Kowa TSN-550 55mm Fluorite Crystal Spotting Scope Review
This scope is so important to us that we gathered a few well respected opinions outside of our typical review. First is our review, followed by some well respected hunter’s opinions.
Kowa TSN-553 55mm Fluorite Crystal Spotting Scope
We were the first in the country to get our hands on this scope and it did NOT disappoint. In fact i was personally blown away by its performance.
Let me get this out of the way now: This spotter is in a class of its own. There is no other spotting scope available that can compare to it’s clarity and low light performance in this size and weight class.
The 55mm Kowa’s only real competition comes from high end 65mm spotters. So I put it up next to the 65mm Vortex Razor. What i found was that the Kowa was better in every aspect. Brightness and resolution were all better behind the little 55mm Kowa. Even with the Razor’s new wide angle eyepiece the field of view and eye relief were so close that i could not see a difference. The clear winner here was the Kowa.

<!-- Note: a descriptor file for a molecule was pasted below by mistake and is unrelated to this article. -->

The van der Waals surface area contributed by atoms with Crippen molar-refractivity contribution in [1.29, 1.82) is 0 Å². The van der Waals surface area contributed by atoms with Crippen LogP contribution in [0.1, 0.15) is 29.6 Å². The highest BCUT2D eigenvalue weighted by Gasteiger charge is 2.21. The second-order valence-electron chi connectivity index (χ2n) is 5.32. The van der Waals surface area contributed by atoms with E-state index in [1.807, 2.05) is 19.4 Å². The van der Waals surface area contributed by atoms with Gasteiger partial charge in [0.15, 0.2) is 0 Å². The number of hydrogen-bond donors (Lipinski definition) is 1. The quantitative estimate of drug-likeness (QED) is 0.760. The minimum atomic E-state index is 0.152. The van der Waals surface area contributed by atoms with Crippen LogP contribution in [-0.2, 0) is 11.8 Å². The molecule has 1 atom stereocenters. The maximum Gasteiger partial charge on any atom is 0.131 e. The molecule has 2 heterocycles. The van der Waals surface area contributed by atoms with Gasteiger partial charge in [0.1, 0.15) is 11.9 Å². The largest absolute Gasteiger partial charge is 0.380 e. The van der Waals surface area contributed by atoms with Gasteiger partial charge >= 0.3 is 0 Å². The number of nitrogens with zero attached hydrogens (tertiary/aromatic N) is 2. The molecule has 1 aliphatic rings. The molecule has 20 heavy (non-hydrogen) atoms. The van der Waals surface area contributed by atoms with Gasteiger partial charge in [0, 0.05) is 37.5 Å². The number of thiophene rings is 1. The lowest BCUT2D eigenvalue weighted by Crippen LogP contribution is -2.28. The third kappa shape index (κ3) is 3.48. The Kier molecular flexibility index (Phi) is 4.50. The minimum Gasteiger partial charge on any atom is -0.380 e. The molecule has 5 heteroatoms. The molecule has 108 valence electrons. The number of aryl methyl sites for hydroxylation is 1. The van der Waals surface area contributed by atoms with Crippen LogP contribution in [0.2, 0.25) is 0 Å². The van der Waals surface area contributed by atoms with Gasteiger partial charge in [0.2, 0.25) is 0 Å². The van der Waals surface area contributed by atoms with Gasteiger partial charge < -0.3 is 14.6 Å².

Next up was the Swarovski ATX 65mm. Sadly I did not get an opportunity to compare the two in low light. (see Steve’s low light comparison to the Swaro ATS 65mm below) However midday comparisons were very impressive to say the least when viewing both at 45x. The resolution was almost too close to call with just the slightest edge going to the ATX reading small text at 400 yards. Even when looking into shadows the 65mm ATX was brighter but not nearly as much as you’d expect with the extra 10mm objective. Eye relief was noticeably better on the ATX, and obviously the ability to go to 60x is a major benefit when the situation calls for it but in our field experience heat waves and atmosphere conditions really limit the times 60x is truly useful. Based solely on optical quality you can say the ATX was the winner but only by a slight margin. When you factor in size, weight and the cost difference the Kowa is a very attractive option and frankly is outstanding considering its diminutive size.